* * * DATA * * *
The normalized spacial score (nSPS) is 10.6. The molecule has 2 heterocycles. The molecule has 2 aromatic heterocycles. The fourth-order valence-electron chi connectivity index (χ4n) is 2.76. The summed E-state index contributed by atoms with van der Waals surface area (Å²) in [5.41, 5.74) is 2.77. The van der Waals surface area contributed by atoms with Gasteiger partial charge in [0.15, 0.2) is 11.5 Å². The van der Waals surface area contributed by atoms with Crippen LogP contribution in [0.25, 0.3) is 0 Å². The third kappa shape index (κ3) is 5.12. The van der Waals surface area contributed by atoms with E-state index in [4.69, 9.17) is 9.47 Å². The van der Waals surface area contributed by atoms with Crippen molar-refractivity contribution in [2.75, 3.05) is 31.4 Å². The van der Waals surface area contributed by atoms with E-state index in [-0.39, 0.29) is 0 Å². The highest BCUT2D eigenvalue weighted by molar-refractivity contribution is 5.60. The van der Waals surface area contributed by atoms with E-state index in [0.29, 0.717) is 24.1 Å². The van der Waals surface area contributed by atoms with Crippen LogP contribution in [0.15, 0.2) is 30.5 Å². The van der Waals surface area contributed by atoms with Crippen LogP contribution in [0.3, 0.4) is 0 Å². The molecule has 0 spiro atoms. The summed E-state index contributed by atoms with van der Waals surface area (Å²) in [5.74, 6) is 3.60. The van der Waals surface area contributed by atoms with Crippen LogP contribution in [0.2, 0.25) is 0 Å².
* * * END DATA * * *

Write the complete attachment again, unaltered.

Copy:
The normalized spacial score (nSPS) is 10.6. The molecule has 2 heterocycles. The molecule has 2 aromatic heterocycles. The fourth-order valence-electron chi connectivity index (χ4n) is 2.76. The summed E-state index contributed by atoms with van der Waals surface area (Å²) in [5.41, 5.74) is 2.77. The van der Waals surface area contributed by atoms with Gasteiger partial charge in [0.15, 0.2) is 11.5 Å². The van der Waals surface area contributed by atoms with Crippen LogP contribution in [0.25, 0.3) is 0 Å². The third kappa shape index (κ3) is 5.12. The van der Waals surface area contributed by atoms with E-state index in [4.69, 9.17) is 9.47 Å². The van der Waals surface area contributed by atoms with Crippen molar-refractivity contribution in [2.75, 3.05) is 31.4 Å². The van der Waals surface area contributed by atoms with E-state index in [-0.39, 0.29) is 0 Å². The highest BCUT2D eigenvalue weighted by molar-refractivity contribution is 5.60. The van der Waals surface area contributed by atoms with E-state index in [0.29, 0.717) is 24.1 Å². The van der Waals surface area contributed by atoms with Crippen LogP contribution in [0.15, 0.2) is 30.5 Å². The van der Waals surface area contributed by atoms with Crippen LogP contribution in [0.3, 0.4) is 0 Å². The molecule has 0 spiro atoms. The summed E-state index contributed by atoms with van der Waals surface area (Å²) in [5.74, 6) is 3.60. The van der Waals surface area contributed by atoms with Crippen LogP contribution in [0.2, 0.25) is 0 Å².